Critics of the ACA seemed to be hearted by Price’s nomination. “I think [it] shows a seriousness [about] at least repealing key parts of the ACA. No. 1 on the list to go first I think is the Cadillac tax,” says Brian Marcotte, president and CEO of The National Business Group on Health.

Marcotte adds, “I also think the employer and individual mandates would also be on the docket, as well as the federal subsidies. There’s a lot that’s unclear [about] how that would be done, but there is a seriousness here with [Trump] appointing Price.”

According to Craig Hasday, president of Frenkel Benefits, the politically divisive ACA would have to be replaced by a plan that pleased both sides of the political aisle. “I would give the Democrats an ‘A’ for effort, but a failing grade in executing President Obama’s signature legislation. And to a large part, I attribute this to partisanship arrogance. The party of ‘hope and change’ didn’t stay focused on what has worked to make our country great: the democratic process,” he says.

Cost concerns on the ballot
In other 2016 healthcare news that could have an impact on the coming year, the rising cost of prescription drugs remains a top concern. This year, it even reached the ballot box. A proposition to regulate drug costs failed on the California ballot in November, but a similar plan could pass or fail in Ohio next year.

Voters in California decided that drug prices should not be regulated so that state agencies would pay the same prescription costs that the U.S. Department of Veterans Affairs pays for its prescriptions. Despite this defeat, Ohio voters will decide a similar piece of legislation on the ballot next year, which is virtually identical to California’s prop 61.

Consumer-driven healthcare: Exchanges and telemedicine
The emerging private health insurance exchange market continued to emerge this year as large-scale employers took a wait-and-see approach to this healthcare delivery option. This was not the case with small to mid-size companies that saw the benefits of technology platforms that aim to simplify shopping for coverage, administering plans, costs controls and achieving improved results. Since the private exchange market now numbers at least 150 players, “employers are taking a longer time to assess which exchange is right for them,” says Barbara Gniewek, a principal PwC’s healthcare practice.

The caution over private benefit exchanges for workers approaching retirement thawed a bit in 2016 as well. A Willis Towers Watson survey found that 56% of U.S. employers said they were confident that public exchanges will be a viable option for their pre-age 65 retirees who are not yet eligible for Medicare. Employers consider public exchanges to be “relatively stable after a rocky start,” too. “About 25% of large U.S. employers offer pre- and post-age 65 retiree health benefits,” says Willis Towers Watson senior director of policy affairs John Barkett. “This is down from the late 1980s when upwards of two-thirds of employers provided this kind of coverage.”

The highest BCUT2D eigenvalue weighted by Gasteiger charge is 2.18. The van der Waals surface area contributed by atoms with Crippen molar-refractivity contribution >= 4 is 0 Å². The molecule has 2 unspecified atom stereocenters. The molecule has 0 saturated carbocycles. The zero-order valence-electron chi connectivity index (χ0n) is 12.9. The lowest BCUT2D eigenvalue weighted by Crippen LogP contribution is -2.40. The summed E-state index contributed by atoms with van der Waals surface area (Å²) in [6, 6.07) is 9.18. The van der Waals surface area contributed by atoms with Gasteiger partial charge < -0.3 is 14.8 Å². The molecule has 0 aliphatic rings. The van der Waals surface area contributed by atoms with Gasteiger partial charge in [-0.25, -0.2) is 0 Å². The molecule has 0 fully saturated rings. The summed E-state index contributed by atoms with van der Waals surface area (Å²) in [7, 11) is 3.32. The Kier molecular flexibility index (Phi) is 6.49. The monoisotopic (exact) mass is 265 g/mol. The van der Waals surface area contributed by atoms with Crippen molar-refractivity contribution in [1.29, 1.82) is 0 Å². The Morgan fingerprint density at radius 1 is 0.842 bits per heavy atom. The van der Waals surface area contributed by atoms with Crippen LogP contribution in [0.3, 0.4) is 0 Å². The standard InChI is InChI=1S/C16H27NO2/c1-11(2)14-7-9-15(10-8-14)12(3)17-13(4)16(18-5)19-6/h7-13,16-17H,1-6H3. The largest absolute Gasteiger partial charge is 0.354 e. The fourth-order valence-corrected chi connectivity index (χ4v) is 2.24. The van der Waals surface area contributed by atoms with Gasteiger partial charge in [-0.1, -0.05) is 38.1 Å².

When it came to new technology, American employers enthusiastically jumped on the telemedicine bandwagon even if their employees did not. Telemedicine services — such as workplace kiosks connected to nurse practitioners — among large employers surged to 59% in 2016 from 30% in 2015, according to Mercer’s National Survey of Employer-Sponsored Health Plans. The survey of 2,544 participants also noted the potential for significant savings when health plan members have a telephonic or video visit to assess non-acute issues. A telemedicine visit averages $40 compared with a traditional office visit that usually costs $125. “Now we have to get people to use the service in order for members and plan sponsors to benefit from the offering,” says a Mercer healthcare reform leader.

When it comes to curbing costs and providing healthcare to workers, onsite clinics delivered in 2016. According to the Employer Measure of Productivity, Absence and Quality Survey from the National Business Group on Health and Truven Health Analytics, 60% of the employers surveyed offered an onsite clinic to some portion of their workforce. Employers offering onsite clinic access to their entire workforce saw an average of less than five workdays missed per employee in 2014 compared to employers without clinics. They reported an employee absence rate in 2014 at more than 20 days per employee.

See the original article Here.


Albinus P. (2016 December 15). The year in employer-based healthcare: ACA uncertainty and cost-stemming efforts[Web blog post]. Retrieved from address http://www.employeebenefitadviser.com/news/the-year-in-employer-based-healthcare-aca-uncertainty-and-cost-stemming-efforts?brief=00000152-1443-d1cc-a5fa-7cfba3c60000